On paper, it sounded enticing: a savory, rich pastry with some sophistication to stand out from the vast quantities of Pronto Pups. In reality, though, it was a disappointment. The crust was far too sweet and more than a little soggy. The onions lacked the richness of a good caramelization. Worse, when we lifted up the crust to look at the filling, we found a frustratingly scant amount of shredded Gouda, and it had not melted. Even though it was darling in its miniature pie tin, this one’s a pass. — Amy Rea
6. Waffle Cone | $6 | Waffle Cones
Waffle Cones is a trailer on the northeast corner of the Kidway, serving up soft serve and shakes. We tried their chocolate-vanilla twist in a waffle cone, dipped in chocolate a la Dairy Queen. Unfortunately, this version is leagues worse than DQ’s — and they don’t even make their own cones! Waxy, flavorless chocolate, throwaway soft serve, and a high price make this unremarkable confection one to skip. — P.S.
5. Chocolate Popover with Peanut Butter Spread | $6 | LuLu’s Public House
No one on our crew liked this, although the reasons varied. One passionate popover devotee noted that this was not a true popover, as it appeared not to have been baked in a proper popover pan. Others disliked the addition of chocolate to what, by itself, is an indulgent baked good that should sing with a rich egg batter. All agreed that it was over-baked and dry, and it came as some surprise that the accompanying spread was supposed to be peanut butter; there was no identifiable flavor to it, nor was its texture anywhere close. — A.R.
4. Bowl O’ Dough | $8 for a three-flavor sampler bowl | Blue Moon Dine-In Theater
One of the most-hyped dishes of the fair was Blue Moon Dine-In Theater’s Bowl O’ Dough, and unfortunately, it falls short of expectations. Cookie dough is one of the world’s finest forbidden food experiences, but the Bowl O’ Dough’s various flavors all skewed wildly sweet, a pile of additional sugar making them taste less like cookie dough and more like a dare gone wrong. The fact that the bowl came with a handful of potato chips and a pretzel rod was a nice nod to the sugar problem, but ultimately, we would have been far happier with plain, old-fashioned, regular-tasting dough. — J.N.
3. Sweety’s Churros | $5 | Potato Man and Sweety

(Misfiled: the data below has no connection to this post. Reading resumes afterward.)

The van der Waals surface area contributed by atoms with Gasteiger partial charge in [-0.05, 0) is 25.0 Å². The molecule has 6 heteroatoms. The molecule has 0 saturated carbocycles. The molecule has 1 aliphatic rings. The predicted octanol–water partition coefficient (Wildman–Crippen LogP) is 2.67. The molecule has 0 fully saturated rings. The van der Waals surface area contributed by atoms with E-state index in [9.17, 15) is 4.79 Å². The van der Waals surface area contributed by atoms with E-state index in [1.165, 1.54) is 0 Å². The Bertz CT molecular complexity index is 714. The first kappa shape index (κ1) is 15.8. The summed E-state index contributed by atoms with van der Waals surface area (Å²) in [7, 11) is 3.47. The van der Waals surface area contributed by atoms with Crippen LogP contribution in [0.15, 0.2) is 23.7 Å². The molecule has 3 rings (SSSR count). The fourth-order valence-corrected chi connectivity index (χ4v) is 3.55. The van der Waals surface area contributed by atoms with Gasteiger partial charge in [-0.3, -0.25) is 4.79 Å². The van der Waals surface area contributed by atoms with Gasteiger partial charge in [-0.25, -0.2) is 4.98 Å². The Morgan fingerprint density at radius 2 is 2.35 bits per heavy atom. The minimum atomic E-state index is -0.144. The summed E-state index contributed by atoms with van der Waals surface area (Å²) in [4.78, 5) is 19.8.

These churros hit the terrible trifecta. They tasted horrible — a sugar, cinnamon, and nutmeg bomb that reminded one of our crew of a “sad Christmas cookie that you don’t want to eat.” The texture was equally bad; “like eating a weapon,” another crewmember astutely noted. And, watered-down, industrial-grade “chocolate” and “maple brown sugar” sauces managed to make the edible nunchucks even worse. But the rainbow sprinkles were pretty. — J.P.
2. Sweet Corn Blueberry Eclair | $6.50 | Farmers Union
Before making your eclair from Kernza flour (or, really, from anything other than traditional pâte à choux ingredients), you should ask yourself: What are we gaining here? And what are we losing? In this case, nothing is gained other than an aggressively grainy, whole-wheat-bread flavor, and much is lost: the classic texture of pâte à choux, the balance between pastry, filling, and topping, and (in summary) any of the reasons people like to eat eclairs. This insufficiently sweet and downright grouchy doughnut is bad on its merits, and an especially big no-go once you factor in the price. — J.N.
1. Swine and Spuds | $8 | Swine and Spuds (Coliseum)
Swine and Spuds in the Coliseum is a new vendor this year. Its primary offering, bacon-wrapped pork belly on a stick with potato croquettes, appeared ugly to the point of being downright vulgar. It also managed the mighty feat of tasting worse than it looked. Our first bite into a piece of the meat was a mouthful of unrendered pork fat (or congealed — unappetizing either way) concealed under the bacon. A sad puddle of chili sauce and instantly forgettable croquettes were equally unable to salvage this disaster. — T.H.
THE 2017 MINNESOTA STATE FAIR BEER REPORT
Though there were no strong themes among this year’s many new beers, more beer is available in more places than it was a few years ago, when the majority of craft beer was at the Ball Park Cafe and Giggles’ Campfire Grill.
At the north end of the grounds, we found one of the best beers of the day: The Dill Pickle beer made by Barley John’s Brew Pub and available at Giggles’. The aroma is full of pickle, but somehow an entire glass ($5 for 12 ounces) never becomes overwhelming. It would be ideal for a hot day and will appeal to Bloody Mary fans.
Skip the Raspberry Cider from the same booth, which was bland and weak with little berry or apple flavor.
The widest array of beer options can be found at the east side of the fair. At O’Gara’s, the Grapefruit Ode IPA by Castle Danger Brewery hit only high notes among the crew. Though it’s finish is quite bitter, the citrus flavor is sustained in a refreshing way, and the generous carbonation cuts through heavier foods.